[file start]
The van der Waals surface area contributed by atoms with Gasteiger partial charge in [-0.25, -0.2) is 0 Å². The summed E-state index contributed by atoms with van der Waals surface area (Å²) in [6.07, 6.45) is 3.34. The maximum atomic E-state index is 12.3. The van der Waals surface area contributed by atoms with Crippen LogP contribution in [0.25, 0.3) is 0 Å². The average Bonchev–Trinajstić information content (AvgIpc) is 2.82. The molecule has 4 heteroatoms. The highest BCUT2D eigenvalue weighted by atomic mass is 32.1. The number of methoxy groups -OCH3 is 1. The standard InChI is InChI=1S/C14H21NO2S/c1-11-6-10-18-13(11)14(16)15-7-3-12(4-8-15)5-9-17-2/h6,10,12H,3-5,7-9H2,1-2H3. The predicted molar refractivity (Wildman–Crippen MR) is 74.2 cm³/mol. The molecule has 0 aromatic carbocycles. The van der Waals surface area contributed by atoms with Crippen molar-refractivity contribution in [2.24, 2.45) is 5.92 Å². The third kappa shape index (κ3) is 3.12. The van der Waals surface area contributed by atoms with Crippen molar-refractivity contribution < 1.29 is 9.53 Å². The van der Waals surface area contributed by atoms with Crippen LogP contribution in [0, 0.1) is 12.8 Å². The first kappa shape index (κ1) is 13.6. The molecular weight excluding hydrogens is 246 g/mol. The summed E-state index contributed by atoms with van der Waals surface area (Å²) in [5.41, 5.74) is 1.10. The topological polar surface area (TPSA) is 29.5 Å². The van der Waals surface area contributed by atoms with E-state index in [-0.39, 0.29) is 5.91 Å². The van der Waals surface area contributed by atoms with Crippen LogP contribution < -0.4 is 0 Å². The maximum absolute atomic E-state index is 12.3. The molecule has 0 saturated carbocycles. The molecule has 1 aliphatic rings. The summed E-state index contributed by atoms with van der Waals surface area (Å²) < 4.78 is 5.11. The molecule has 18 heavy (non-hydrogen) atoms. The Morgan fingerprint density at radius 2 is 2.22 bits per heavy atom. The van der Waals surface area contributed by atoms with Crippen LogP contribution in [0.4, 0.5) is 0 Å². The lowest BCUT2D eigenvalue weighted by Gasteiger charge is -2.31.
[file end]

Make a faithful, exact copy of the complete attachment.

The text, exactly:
The van der Waals surface area contributed by atoms with Gasteiger partial charge in [-0.25, -0.2) is 0 Å². The summed E-state index contributed by atoms with van der Waals surface area (Å²) in [6.07, 6.45) is 3.34. The maximum atomic E-state index is 12.3. The van der Waals surface area contributed by atoms with Crippen LogP contribution in [0.25, 0.3) is 0 Å². The average Bonchev–Trinajstić information content (AvgIpc) is 2.82. The molecule has 4 heteroatoms. The highest BCUT2D eigenvalue weighted by atomic mass is 32.1. The number of methoxy groups -OCH3 is 1. The standard InChI is InChI=1S/C14H21NO2S/c1-11-6-10-18-13(11)14(16)15-7-3-12(4-8-15)5-9-17-2/h6,10,12H,3-5,7-9H2,1-2H3. The predicted molar refractivity (Wildman–Crippen MR) is 74.2 cm³/mol. The molecule has 0 aromatic carbocycles. The van der Waals surface area contributed by atoms with Crippen molar-refractivity contribution in [2.24, 2.45) is 5.92 Å². The third kappa shape index (κ3) is 3.12. The van der Waals surface area contributed by atoms with Crippen molar-refractivity contribution < 1.29 is 9.53 Å². The van der Waals surface area contributed by atoms with Crippen LogP contribution in [0, 0.1) is 12.8 Å². The first kappa shape index (κ1) is 13.6. The molecular weight excluding hydrogens is 246 g/mol. The summed E-state index contributed by atoms with van der Waals surface area (Å²) in [5.41, 5.74) is 1.10. The topological polar surface area (TPSA) is 29.5 Å². The van der Waals surface area contributed by atoms with E-state index in [-0.39, 0.29) is 5.91 Å². The van der Waals surface area contributed by atoms with Crippen LogP contribution < -0.4 is 0 Å². The maximum absolute atomic E-state index is 12.3. The molecule has 0 saturated carbocycles. The molecule has 1 aliphatic rings. The summed E-state index contributed by atoms with van der Waals surface area (Å²) < 4.78 is 5.11. The molecule has 18 heavy (non-hydrogen) atoms. The Morgan fingerprint density at radius 2 is 2.22 bits per heavy atom. The van der Waals surface area contributed by atoms with Crippen LogP contribution in [0.4, 0.5) is 0 Å². The lowest BCUT2D eigenvalue weighted by Gasteiger charge is -2.31.